canvas.draw_text("left arrow = move piece left", (BOARD_UPPER_LEFT[0] - offset, BOARD_UPPER_LEFT[1] + 20), 15, "Black")
    canvas.draw_text("right arrow = move piece right", (BOARD_UPPER_LEFT[0] - offset, BOARD_UPPER_LEFT[1] + 40), 15, "Black")
    canvas.draw_text("down arrow = move piece down", (BOARD_UPPER_LEFT[0] - offset, BOARD_UPPER_LEFT[1] + 60), 15, "Black")
    canvas.draw_text("'z' = turn piece counter clockwise", (BOARD_UPPER_LEFT[0] - offset, BOARD_UPPER_LEFT[1] + 80), 15, "Black")
    canvas.draw_text("up arrow = turn piece counter clockwise", (BOARD_UPPER_LEFT[0] - offset, BOARD_UPPER_LEFT[1] + 100), 15, "Black")
    canvas.draw_text("'x' = turn piece clockwise", (BOARD_UPPER_LEFT[0] - offset, BOARD_UPPER_LEFT[1] + 120), 15, "Black")
    canvas.draw_text("'n' = new game", (BOARD_UPPER_LEFT[0] - offset, BOARD_UPPER_LEFT[1] + 140), 15, "Black")
    canvas.draw_text("'space' = drops the piece", (BOARD_UPPER_LEFT[0] - offset, BOARD_UPPER_LEFT[1] + 160), 15, "Black")

def init():
    global board
    board = Board(BOARD_UPPER_LEFT)
    global piece_O
    piece_O = Piece(SHAPE_O)
    global piece_I
    piece_I = Piece(SHAPE_I)
    global piece_T
    piece_T = Piece(SHAPE_T)
    global piece_L
    piece_L = Piece(SHAPE_L)
    global piece_J
    piece_J = Piece(SHAPE_J)
    global piece_S
    piece_S = Piece(SHAPE_S)
    global piece_Z
    piece_Z = Piece(SHAPE_Z)
    global piece_B
    piece_B = Piece(SHAPE_ONE_BLOCK)
    global current_piece
    global pieces
    current_piece = Piece(random.choice(pieces), START_POSITION)
    global next_piece
    next_piece = Piece(random.choice(pieces), START_POSITION)
    global gameInPlay
    gameInPlay = True
    global score
    score = 0
    global speed
    speed = 15

def move_left_handler():

def move_right_handler():

def move_up_handler():

def move_down_handler():

def rotate_ccw_handler():
    if current_piece.isValidRotation("CCW"):
def rotate_cw_handler():
    if current_piece.isValidRotation("CW"):
def keydown_handler(key):
    if key == simplegui.KEY_MAP["left"]:
    if key == simplegui.KEY_MAP["right"]:
    if key == simplegui.KEY_MAP["down"]:
    if key == simplegui.KEY_MAP["up"]:
        if current_piece.isValidRotation("CCW"):
    if key == simplegui.KEY_MAP["z"]:
        if current_piece.isValidRotation("CCW"):
    if key == simplegui.KEY_MAP["x"]:
        if current_piece.isValidRotation("CW"):
    if key == simplegui.KEY_MAP["space"]:
    if key == simplegui.KEY_MAP["n"]:

def check_full_rows_handler():
    row_to_pop = None
    for row in range(BOARD_HEIGHT):
        if board.isRowFull(row):
            row_to_pop = row
    if row_to_pop != None:
        row = [None] *  BOARD_WIDTH
        board.grid.insert(0, row)
        global score
        score += 1
        global speed
        if (score % 5) == 0:
            speed -= 2
def lockdown_handler():
    positions = current_piece.get_blocks()
    color = current_piece.get_color()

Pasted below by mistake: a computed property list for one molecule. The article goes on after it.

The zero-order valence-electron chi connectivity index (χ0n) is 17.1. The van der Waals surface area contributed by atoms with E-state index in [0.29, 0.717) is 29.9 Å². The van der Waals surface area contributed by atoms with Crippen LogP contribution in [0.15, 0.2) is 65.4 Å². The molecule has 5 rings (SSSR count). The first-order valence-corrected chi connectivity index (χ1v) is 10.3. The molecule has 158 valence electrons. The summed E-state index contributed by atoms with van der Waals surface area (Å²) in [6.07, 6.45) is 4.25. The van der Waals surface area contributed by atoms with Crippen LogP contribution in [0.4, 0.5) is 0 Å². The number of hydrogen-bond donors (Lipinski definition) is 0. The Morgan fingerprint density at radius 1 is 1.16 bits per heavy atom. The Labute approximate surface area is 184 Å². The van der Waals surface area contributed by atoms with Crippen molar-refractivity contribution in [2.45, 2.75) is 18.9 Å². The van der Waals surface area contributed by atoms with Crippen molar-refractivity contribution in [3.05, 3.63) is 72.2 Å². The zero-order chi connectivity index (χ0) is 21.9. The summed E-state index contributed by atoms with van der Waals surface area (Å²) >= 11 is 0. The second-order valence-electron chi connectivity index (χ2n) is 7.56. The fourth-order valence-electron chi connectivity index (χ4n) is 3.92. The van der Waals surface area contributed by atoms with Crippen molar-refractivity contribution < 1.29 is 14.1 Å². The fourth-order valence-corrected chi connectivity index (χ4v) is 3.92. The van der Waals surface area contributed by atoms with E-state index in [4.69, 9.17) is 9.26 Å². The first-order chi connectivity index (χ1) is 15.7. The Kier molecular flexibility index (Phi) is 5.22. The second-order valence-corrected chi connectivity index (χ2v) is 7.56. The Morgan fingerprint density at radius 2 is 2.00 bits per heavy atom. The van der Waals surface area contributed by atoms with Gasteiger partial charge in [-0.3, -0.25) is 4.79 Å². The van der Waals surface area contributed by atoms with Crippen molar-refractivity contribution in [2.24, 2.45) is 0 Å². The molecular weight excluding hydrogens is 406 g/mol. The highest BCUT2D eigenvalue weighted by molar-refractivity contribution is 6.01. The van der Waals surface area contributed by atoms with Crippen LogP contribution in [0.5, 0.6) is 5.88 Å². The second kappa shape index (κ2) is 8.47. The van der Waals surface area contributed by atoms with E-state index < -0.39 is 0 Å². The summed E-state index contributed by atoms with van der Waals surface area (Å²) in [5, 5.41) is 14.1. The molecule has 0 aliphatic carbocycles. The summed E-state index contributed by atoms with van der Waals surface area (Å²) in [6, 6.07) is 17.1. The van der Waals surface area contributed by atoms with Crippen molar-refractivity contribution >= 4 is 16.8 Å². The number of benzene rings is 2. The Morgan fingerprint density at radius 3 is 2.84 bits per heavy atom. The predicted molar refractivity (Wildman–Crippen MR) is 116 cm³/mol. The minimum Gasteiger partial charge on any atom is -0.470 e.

for i in positions:
        board.fill([i[1], i[0]], Piece(['X', 'B', color]))

def drop_piece_handler():
    while (current_piece.move_down()):
def new_game_handler():

def create_new_piece_handler():
    global current_piece
    global next_piece
    current_piece = next_piece

    next_piece = Piece(random.choice(pieces), START_POSITION)

def check_ccw_handler():
    print current_piece.isValidRotateCCW()
frame = simplegui.create_frame("Antao", WIDTH, HEIGHT)





terça-feira, novembro 28, 2017

Darkness Changes Nothing: “Replacement” by Tor Ulven

“There’s no point trying to tell yourself that darkness changes nothing; maybe she believes that, maybe she doesn’t, but in any case it’s wrong, because darkness happens, it fills a space, and it could also be full of something like the way a drawer is full of silverware, or the earth is full of insects that scatter in panic when you lift a rotten log, even though darkness could also be a balloon, a balloon filled with black air.”

In “Replacement” by Tor Ulven

Because of its brevity and yet countless fathoms-deep complexity coupled with what is not easy text I tend to consider “Replacement” as an example of a novel that sifts the casual reader from the committed enthusiast. In the same vein as “Heart of Darkness” by Conrad and “Wild Highway” by Bill Drummond & Mark Manning in terms of seriousness of theme in a small expertly packed parcel, but providing a rather more difficult text to engage with,“Replacement” is an significant novel on many levels.

“Replacement” carries a matching authorial mood of darkness that is perhaps the seeds of meta-fiction; you are aware that the style of the telling of the tale is intricately woven into the fabric of the tale itself. The clarity and simplicity of the authorial voices in the two books above-mentioned is not present and you, the reader, are called upon to grapple with the text as part of the experience the book is offering up. And it's a hell of a lot shorter than “Moby Dick”.